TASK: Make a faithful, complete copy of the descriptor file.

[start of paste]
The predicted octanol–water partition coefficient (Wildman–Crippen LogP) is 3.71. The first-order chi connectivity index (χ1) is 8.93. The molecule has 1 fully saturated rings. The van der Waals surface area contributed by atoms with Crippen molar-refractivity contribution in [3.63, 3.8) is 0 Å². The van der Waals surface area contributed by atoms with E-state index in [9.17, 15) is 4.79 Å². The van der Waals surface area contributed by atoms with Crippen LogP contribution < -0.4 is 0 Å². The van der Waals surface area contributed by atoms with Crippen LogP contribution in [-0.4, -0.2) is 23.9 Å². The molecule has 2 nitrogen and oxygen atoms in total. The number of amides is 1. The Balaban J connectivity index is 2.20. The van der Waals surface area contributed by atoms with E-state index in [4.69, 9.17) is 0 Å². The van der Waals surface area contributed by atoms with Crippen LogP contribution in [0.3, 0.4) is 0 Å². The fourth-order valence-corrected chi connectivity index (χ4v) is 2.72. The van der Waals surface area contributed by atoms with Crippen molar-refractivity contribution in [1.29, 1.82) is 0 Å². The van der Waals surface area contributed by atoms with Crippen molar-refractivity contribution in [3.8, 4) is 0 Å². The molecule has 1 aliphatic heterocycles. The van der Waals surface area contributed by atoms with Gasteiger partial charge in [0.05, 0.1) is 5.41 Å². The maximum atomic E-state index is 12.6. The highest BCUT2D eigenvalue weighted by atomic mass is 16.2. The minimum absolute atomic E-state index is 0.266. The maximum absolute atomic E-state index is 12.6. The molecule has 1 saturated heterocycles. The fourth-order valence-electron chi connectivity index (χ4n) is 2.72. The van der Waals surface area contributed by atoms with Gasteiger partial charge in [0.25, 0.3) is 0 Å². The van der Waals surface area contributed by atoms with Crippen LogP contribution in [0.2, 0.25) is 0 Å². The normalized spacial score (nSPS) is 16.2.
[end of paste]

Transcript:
The predicted octanol–water partition coefficient (Wildman–Crippen LogP) is 3.71. The first-order chi connectivity index (χ1) is 8.93. The molecule has 1 fully saturated rings. The van der Waals surface area contributed by atoms with Crippen molar-refractivity contribution in [3.63, 3.8) is 0 Å². The van der Waals surface area contributed by atoms with E-state index in [9.17, 15) is 4.79 Å². The van der Waals surface area contributed by atoms with Crippen LogP contribution < -0.4 is 0 Å². The van der Waals surface area contributed by atoms with Crippen LogP contribution in [-0.4, -0.2) is 23.9 Å². The molecule has 2 nitrogen and oxygen atoms in total. The number of amides is 1. The Balaban J connectivity index is 2.20. The van der Waals surface area contributed by atoms with E-state index in [4.69, 9.17) is 0 Å². The van der Waals surface area contributed by atoms with Crippen LogP contribution in [0.3, 0.4) is 0 Å². The fourth-order valence-corrected chi connectivity index (χ4v) is 2.72. The van der Waals surface area contributed by atoms with Crippen molar-refractivity contribution in [1.29, 1.82) is 0 Å². The van der Waals surface area contributed by atoms with Crippen molar-refractivity contribution in [3.8, 4) is 0 Å². The molecule has 1 aliphatic heterocycles. The van der Waals surface area contributed by atoms with Gasteiger partial charge in [0.05, 0.1) is 5.41 Å². The maximum atomic E-state index is 12.6. The highest BCUT2D eigenvalue weighted by atomic mass is 16.2. The minimum absolute atomic E-state index is 0.266. The maximum absolute atomic E-state index is 12.6. The molecule has 1 saturated heterocycles. The fourth-order valence-electron chi connectivity index (χ4n) is 2.72. The van der Waals surface area contributed by atoms with Gasteiger partial charge in [0.25, 0.3) is 0 Å². The van der Waals surface area contributed by atoms with Crippen LogP contribution in [0.2, 0.25) is 0 Å². The normalized spacial score (nSPS) is 16.2.